Brad: 07:06 Like we’d have occasionally on a Caribbean Island or of course out in Hawaii at the iron man. And it’s such a torture on the body and it’s such a challenge. And I just transported me back so long ago. And the last time I really put my body through anything similar. And it’s interesting cause when you’re out there, uh, in battle, something that brutal, uh, you realize quickly that your thoughts, it’s, it’s a battle between positive and negative thoughts and they have so much significance on your physical performance and your disposition and it’s so important to take control of your mind, of your thoughts, keep those positive thoughts going, try to eliminate the complaining and that voice inside your head. That’s asking, what the hell are you doing out here or is it possible to quit right now? And I remember that battle with a competitors on the race course where we’re running at a high rate of speed on the 10 K, uh, the final event of the triathlon, an Olympic distance triathlon. And you just wonder, is it worth it to try and stay with this guy or should I just let him go because the pain is too bad? And if you can talk yourself into it and somehow try to focus on taking one step at a time.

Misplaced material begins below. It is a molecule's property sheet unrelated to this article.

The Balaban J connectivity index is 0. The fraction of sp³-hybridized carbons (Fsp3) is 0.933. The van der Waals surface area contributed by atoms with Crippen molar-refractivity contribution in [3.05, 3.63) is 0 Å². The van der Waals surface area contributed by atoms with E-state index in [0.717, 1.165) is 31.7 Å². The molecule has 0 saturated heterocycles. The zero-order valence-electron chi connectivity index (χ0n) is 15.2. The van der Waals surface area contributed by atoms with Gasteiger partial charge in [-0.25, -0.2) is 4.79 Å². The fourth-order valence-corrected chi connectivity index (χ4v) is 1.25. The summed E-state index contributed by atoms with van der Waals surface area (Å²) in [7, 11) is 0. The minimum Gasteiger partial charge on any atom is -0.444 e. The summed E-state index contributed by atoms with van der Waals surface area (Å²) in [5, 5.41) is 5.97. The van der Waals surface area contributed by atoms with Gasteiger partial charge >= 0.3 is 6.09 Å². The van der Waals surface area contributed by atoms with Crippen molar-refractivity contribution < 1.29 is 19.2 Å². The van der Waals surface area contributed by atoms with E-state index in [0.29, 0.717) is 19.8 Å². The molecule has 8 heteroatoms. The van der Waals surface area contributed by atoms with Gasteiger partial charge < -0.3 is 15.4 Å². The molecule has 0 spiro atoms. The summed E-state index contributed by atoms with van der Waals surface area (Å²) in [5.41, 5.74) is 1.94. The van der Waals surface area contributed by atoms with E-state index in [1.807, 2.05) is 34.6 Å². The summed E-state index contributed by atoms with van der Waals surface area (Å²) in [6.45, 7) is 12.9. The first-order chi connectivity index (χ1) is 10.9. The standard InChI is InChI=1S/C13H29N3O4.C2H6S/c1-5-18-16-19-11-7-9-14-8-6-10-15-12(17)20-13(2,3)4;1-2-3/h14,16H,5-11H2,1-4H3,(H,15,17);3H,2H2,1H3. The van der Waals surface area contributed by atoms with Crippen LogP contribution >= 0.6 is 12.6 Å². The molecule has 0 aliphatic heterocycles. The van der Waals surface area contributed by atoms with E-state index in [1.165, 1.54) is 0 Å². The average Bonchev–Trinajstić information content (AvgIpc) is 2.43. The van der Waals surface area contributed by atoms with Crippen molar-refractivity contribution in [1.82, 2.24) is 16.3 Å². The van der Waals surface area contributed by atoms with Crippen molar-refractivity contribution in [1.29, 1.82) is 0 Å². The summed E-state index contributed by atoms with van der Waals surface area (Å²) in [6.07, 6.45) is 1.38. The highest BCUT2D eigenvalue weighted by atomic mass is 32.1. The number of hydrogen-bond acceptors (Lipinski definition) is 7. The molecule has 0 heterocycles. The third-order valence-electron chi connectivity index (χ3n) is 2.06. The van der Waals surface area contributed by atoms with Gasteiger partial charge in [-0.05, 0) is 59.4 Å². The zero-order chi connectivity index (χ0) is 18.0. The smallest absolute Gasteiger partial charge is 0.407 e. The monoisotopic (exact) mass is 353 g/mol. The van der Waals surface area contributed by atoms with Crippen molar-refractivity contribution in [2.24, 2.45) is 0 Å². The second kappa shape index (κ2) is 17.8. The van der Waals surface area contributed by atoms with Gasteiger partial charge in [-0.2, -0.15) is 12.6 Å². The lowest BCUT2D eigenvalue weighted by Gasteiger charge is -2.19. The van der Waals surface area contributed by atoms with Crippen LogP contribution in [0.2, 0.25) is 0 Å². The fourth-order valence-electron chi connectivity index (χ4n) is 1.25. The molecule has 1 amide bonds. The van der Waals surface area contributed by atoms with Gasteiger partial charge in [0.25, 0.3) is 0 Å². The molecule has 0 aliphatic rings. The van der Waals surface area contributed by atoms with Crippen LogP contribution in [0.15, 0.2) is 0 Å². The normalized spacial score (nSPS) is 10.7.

Brad: 08:19 Or in my case in the speed golf tournament, one hole at a time, one shot at a time. That was really the only way that I was able to make it to the 18th hole standing up because I’m telling you on the 11th hole, the 12th hole, I thought I was gonna just fry and melt into the ground. It was, my body was totally rebelling. I’d stopped sweating, I was feeling dizzy, lightheaded. Uh, the upper body was getting numb and tingling. All these signs of, uh, heat exhaustion, heat stroke. And yes, I had to retreat back to my hotel room for about 14 straight hours of drinking water. And, uh, before I was able to get my body up and perform the next morning in much more pleasant temperatures, but still really, really difficult and a lot of walking involved. So it’s nice to have these goals that really challenge and push yourself and it’s nice to win the battle between positive and negative thoughts.